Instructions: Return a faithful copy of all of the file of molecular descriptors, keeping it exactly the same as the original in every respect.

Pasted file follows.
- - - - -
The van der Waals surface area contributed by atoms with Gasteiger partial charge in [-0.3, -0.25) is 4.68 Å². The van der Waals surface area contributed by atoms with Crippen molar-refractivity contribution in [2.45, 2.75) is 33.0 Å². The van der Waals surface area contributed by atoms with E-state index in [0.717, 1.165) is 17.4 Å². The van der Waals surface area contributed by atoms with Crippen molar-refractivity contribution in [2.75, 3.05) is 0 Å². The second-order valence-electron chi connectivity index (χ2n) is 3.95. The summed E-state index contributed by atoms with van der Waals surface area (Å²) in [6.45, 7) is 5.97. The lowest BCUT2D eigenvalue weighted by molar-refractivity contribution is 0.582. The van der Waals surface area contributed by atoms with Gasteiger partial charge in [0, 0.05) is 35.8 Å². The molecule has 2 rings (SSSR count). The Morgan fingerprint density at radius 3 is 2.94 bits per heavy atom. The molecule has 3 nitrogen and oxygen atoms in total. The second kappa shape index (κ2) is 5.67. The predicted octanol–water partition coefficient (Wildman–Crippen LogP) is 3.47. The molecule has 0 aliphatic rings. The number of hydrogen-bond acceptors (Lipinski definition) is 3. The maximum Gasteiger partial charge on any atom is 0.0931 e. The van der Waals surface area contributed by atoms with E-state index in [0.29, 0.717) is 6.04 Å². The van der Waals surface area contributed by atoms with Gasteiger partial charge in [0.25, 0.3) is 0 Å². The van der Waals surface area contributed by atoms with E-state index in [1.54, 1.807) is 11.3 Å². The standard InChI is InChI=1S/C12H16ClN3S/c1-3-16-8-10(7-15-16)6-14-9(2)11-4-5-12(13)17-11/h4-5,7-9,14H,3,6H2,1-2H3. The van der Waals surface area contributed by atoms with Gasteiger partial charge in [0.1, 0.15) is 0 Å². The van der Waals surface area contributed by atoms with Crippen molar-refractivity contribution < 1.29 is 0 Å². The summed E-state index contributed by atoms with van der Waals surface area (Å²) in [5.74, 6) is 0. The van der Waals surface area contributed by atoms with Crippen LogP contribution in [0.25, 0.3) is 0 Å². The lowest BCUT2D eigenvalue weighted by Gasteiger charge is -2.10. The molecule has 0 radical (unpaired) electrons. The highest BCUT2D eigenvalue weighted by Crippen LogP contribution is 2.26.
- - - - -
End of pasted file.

The van der Waals surface area contributed by atoms with Gasteiger partial charge in [-0.3, -0.25) is 4.68 Å². The van der Waals surface area contributed by atoms with Crippen molar-refractivity contribution in [2.45, 2.75) is 33.0 Å². The van der Waals surface area contributed by atoms with E-state index in [0.717, 1.165) is 17.4 Å². The van der Waals surface area contributed by atoms with Crippen molar-refractivity contribution in [2.75, 3.05) is 0 Å². The second-order valence-electron chi connectivity index (χ2n) is 3.95. The summed E-state index contributed by atoms with van der Waals surface area (Å²) in [6.45, 7) is 5.97. The lowest BCUT2D eigenvalue weighted by molar-refractivity contribution is 0.582. The van der Waals surface area contributed by atoms with Gasteiger partial charge in [0, 0.05) is 35.8 Å². The molecule has 2 rings (SSSR count). The Morgan fingerprint density at radius 3 is 2.94 bits per heavy atom. The molecule has 3 nitrogen and oxygen atoms in total. The second kappa shape index (κ2) is 5.67. The predicted octanol–water partition coefficient (Wildman–Crippen LogP) is 3.47. The molecule has 0 aliphatic rings. The number of hydrogen-bond acceptors (Lipinski definition) is 3. The maximum Gasteiger partial charge on any atom is 0.0931 e. The van der Waals surface area contributed by atoms with E-state index in [0.29, 0.717) is 6.04 Å². The van der Waals surface area contributed by atoms with Gasteiger partial charge in [0.25, 0.3) is 0 Å². The van der Waals surface area contributed by atoms with E-state index in [1.54, 1.807) is 11.3 Å². The standard InChI is InChI=1S/C12H16ClN3S/c1-3-16-8-10(7-15-16)6-14-9(2)11-4-5-12(13)17-11/h4-5,7-9,14H,3,6H2,1-2H3. The van der Waals surface area contributed by atoms with Gasteiger partial charge in [0.1, 0.15) is 0 Å². The van der Waals surface area contributed by atoms with Crippen molar-refractivity contribution < 1.29 is 0 Å². The summed E-state index contributed by atoms with van der Waals surface area (Å²) in [5.74, 6) is 0. The van der Waals surface area contributed by atoms with Crippen LogP contribution in [0.25, 0.3) is 0 Å². The lowest BCUT2D eigenvalue weighted by Gasteiger charge is -2.10. The molecule has 0 radical (unpaired) electrons. The highest BCUT2D eigenvalue weighted by Crippen LogP contribution is 2.26.